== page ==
The three-trailer convoy that passed the ITER gates at 2:30 a.m. on Thursday 10 December held a strong symbolic significance for all those involved in the project.
For the first time, actual elements of a machine component were being delivered. Shaped like so many slices of pie, the three 60-degree segments belong to one of the most critical components of the machine: the ITER cryostat, the huge steel cylinder that will act as a "thermos" to maintain the ultra-cold temperature of the superconducting magnets and that will provide structural support as well as penetrations to the vacuum vessel and magnet systems.
The three-trailer convoy transporting three ''60-degree segments'' belonging to the the cryostat base section passes through the village of Saint-Paul-lez-Durance, a few kilometres before the ITER site.
However large and impressive, the three 50-tonne elements delivered to ITER are but a small part of the completed component, representing only 1/25th of the mass of the cryostat (3,850 tonnes). ITER's cryostat will be the largest, and also the most complex, stainless steel high-vacuum chamber ever built.
Procured by India and manufactured at Larsen & Toubro's Hazira plant, the three segments delivered on Thursday and the three others that are expected on 17 December will form tier 1 of the cryostat base section.
However large and impressive, the three 50-tonne elements delivered to ITER are but a small part of the completed 3,850-tonne component.
Once all segments and additional parts have been delivered, unpacked and stored in the Cryostat Workshop, ITER will have achieved the first milestone validated by the ITER Council during its November meeting
for the years 2016-2017 ─ one that was scheduled for the first quarter of 2016.
"We are three days early in our celebration, as the rest of the shipment is due on 17 December," said ITER Director-General Bernard Bigot at the small gathering organized on Monday 14 December in the Cryostat Workshop. "But we can already celebrate a great accomplishment, one the is the fruit of remarkably integrated work and coordinated effort and that represents the first milestone of the new proposed Baseline."
Online from halfway across the globe, Shishir P. Deshpande, head of ITER India, stressed the importance of the "professionalism and enthusiasm" of logistics provider DAHER who handled the loads all the way from India to the ITER site.
Philippe Tollini, Larsen & Toubro director for Europe and Russia, noted an interesting coincidence: "As if on cue, the cryostat segments were delivered to ITER on the last day of the Conference on Climate Change in Paris. It was a way of saying ─ yes, ITER's (and fusion energy's) contribution to the future of the planet is on its way..."
In a few months ─ in March or April according to the schedule ─ tier 2 of the cryostat base will be delivered, followed by tier 1 of the lower cylinder. Heavy frames and welding equipment will be brought in the Cryostat Workshop and by the summer of 2016 welding operations will begin.
"Let us be proud of what is being accomplished here; but let us also be humble in the face of what remains to be done," said Director-General Bigot. "Beyond what we see here, beyond the steel and the highest technology, there is a project that is essential for the future of mankind. It is our pride, honour and responsibility to bring it successfully to completion."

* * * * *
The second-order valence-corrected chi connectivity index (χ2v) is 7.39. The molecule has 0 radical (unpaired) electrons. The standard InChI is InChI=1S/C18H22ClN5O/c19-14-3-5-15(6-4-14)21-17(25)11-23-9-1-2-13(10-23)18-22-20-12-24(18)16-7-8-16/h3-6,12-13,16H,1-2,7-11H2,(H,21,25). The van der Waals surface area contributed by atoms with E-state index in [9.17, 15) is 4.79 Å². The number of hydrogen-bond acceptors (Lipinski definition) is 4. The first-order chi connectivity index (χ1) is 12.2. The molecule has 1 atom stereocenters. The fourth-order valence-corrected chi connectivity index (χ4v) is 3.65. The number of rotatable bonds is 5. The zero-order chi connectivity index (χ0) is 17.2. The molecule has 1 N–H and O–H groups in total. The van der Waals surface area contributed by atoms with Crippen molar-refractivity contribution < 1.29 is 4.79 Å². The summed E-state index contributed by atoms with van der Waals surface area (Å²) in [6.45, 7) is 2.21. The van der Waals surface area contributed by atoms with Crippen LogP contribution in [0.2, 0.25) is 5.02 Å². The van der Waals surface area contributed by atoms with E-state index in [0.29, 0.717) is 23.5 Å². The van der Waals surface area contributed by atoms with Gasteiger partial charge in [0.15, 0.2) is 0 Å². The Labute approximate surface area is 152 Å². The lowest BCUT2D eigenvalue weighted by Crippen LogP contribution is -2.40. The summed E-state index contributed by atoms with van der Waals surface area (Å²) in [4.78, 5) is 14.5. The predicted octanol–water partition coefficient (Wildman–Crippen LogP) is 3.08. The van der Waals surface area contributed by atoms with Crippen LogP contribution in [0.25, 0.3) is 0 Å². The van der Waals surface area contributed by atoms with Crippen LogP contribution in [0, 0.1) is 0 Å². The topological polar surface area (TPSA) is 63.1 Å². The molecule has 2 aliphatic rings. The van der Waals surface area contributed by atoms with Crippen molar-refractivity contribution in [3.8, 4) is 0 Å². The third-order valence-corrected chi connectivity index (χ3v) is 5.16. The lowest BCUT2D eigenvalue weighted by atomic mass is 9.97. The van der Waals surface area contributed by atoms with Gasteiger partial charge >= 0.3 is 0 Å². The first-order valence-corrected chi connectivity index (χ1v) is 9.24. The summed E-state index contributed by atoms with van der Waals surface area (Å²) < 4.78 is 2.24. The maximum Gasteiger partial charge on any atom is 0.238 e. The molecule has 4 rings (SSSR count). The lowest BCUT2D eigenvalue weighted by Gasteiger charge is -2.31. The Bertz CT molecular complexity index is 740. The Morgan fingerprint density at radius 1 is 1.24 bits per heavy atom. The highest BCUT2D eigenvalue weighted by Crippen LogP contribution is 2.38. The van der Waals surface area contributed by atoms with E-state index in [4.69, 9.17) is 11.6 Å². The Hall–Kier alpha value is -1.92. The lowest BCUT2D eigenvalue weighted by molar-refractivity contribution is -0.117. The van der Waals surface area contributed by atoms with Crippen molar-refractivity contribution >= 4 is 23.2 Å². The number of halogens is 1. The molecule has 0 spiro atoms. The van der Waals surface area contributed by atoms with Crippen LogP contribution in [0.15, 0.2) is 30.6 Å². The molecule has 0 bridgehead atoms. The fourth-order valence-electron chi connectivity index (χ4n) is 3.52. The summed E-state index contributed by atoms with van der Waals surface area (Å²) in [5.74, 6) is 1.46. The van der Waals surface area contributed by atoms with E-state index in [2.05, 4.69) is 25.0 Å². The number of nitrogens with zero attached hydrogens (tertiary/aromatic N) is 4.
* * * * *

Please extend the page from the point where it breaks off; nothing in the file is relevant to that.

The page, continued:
From the ship into the barge
Three of the six 60-degree segments of the cryostat base are being readied for the crossing of the inland sea Etang-de-Berre. © Emmanuel Bonici
Adding to the Christmas lights
Adding its own lights to the Christmas ornaments, the three-trailer convoy passes through the village of Saint-Paul-lez-Durance, a few kilometres from the ITER site.
Home at last
The journey had begun in India on 6 November. At 2:30 a.m., one month and four days later, the load was safely delivered to the ITER site.
A 50-tonne "slice of pie"
Procured by India and manufactured at Larsen & Toubro Ltd's Hazira plant, the six 60-degree segments, each weighing approximately 50 tonnes, will form the full circle of the first tier of the cryostat base section.
A small part of the completed cryostat
However large and impressive, these three 50-tonne elements are but a small part of the completed component. Together they represent only 1/25th of the total mass of the 3,850-tonne cryostat ─ the largest stainless steel high-vacuum chamber and also the most complex ever built.
A traditional Indian blessing
In India, anything of importance—a wedding, journey or construction project—begins with the breaking of coconuts, a ritual that calls for the blessing of the lord Ganesha, "Remover of obstacles." Here, ITER Director-General Bernard Bigot succesfully breaks the first coconut...
See it, touch it, feel it!
From left to right: Bernard Bigot, ITER Director-General ; Philippe Tollini, Larsen & Toubro director for Europe and Russia; Armin Kroiss, site manager for MAN Diesel & Turbo (MDT); Songtao Wu, Deputy Head of the Vacuum Vessel Department; Laban Coblentz, Head of Communication and Eisuke Tada, ITER Deputy Director-General.
"The fruit of remarkably integrated work "
Gathered around Director-General Bernard Bigot are many of the people who contributed to this "great accomplishment."